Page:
Job titles in movie credits can be confusing. After all, if politicians avoid gaffes, why do movie sets have gaffers? Why does an inanimate object like a script need a supervisor? And what, exactly, is a cinematographer?
Test your knowledge!
On this week's show, a gaffer, script supervisor, and cinematographer tell us what their job titles really mean. So before the next time you look up at the credits while brushing off thosepopcorn crumbs, brush up on the roles of these cinema-specific positions.
Andy Day is a gaffer who's worked on movies like "Trainwreck," "The Departed," and"The Royal Tenenbaums." "The gafferis also known sometimes as the chief lighting technician,"Day says. "The responsibilities are primarily for the lighting of the set."
Part of what a gafferdoes is make sunshine on a cloudy day, using cranes and big lamps to create the impression of sunlight pouring in when the sun just won't cooperate. Gaffers are also responsible for providing electricity to the set.
So why is a gaffer called a gaffer? Day says the wordcame from the docks ofEngland, where the leader of the dockworkers' gang would be called the "gaffer" -- short for "godfather."
"When they started to make motion pictures, they went somewhere where they could find people who could climb and tie knots and move things," Day says. "So they adopted the term 'gaffer' as the leader of the lighting crew."
Eva Cabrera has worked as a script supervisor on movies like "Birdman," "12 Years a Slave," "Zoolander," and "Apollo 13." "What a script supervisor does is keep track of continuity," Cabrera says. She makes sure there aren't big differences between shots of a scene, making them impossible to edit together.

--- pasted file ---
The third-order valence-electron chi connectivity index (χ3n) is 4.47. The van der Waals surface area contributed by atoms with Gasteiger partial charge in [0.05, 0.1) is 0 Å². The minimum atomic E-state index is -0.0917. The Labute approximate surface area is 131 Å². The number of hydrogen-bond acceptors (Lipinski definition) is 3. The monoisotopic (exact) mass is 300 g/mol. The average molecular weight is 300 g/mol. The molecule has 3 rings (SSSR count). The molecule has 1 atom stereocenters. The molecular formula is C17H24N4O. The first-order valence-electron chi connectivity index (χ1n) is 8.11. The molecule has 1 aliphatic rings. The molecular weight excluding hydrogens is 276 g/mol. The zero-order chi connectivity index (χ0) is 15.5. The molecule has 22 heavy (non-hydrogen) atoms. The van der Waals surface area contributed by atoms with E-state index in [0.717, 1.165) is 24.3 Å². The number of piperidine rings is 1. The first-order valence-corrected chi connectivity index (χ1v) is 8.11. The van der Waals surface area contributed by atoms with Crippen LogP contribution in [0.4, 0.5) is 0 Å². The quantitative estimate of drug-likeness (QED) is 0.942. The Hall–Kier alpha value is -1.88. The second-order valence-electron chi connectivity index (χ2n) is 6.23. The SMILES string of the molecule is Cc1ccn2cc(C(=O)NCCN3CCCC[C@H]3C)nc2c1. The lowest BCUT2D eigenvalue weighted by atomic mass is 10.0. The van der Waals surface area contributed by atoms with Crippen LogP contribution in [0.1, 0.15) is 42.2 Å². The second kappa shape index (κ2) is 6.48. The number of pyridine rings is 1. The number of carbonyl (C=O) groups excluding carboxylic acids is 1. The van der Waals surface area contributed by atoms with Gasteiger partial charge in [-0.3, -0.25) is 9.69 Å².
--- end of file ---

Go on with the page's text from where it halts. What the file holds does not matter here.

For example, she'll make sure that if an actor is holding a glass of water at a certain angle in one shot, in the next shot it won't be held at a different angle, or worse -- be empty. Basically, script supervisors make sure their films don't end up on this list of movie mistakes.
So why are script supervisors important? Cabera says they keep audiences totally immersed in the film.
"Some people get a kick out of finding all of those mistakes," she says. "But my feeling is that if you're enjoying a story and then all of a sudden something takes you out of it, you're not really watching a story unfold. You're watching a film that made a mistake." Script supervisors make sure those mistakes don't happen.
Roger Deakins is possibly the most celebratedcinematographer working today. Over his career he's racked up 13 Oscar nominations -- including one this year for "Sicario." He's also worked with the Coen brothers on a dozen films, including their latest, "Hail, Caesar!" As a cinematographer, Deakins is responsible for how each scene of a movie looks and how it gets photographed, from the choice of camera and lens to the quality of the lighting.
Deakins, 66, doesn't just oversee the camera crew. He's always operated the camera himself. "We always joke that as I get older that the cameras get lighter and digital cameras are lighter still," he says. "So it's great for me, because I can shoot handheld without ruining my back."
Even though technology may change, Deakins says that craft of cinematography remains the same. "The filmmaking is really about capturing the moment," Deakins says. He makes sure those momentslook just the way the director intends.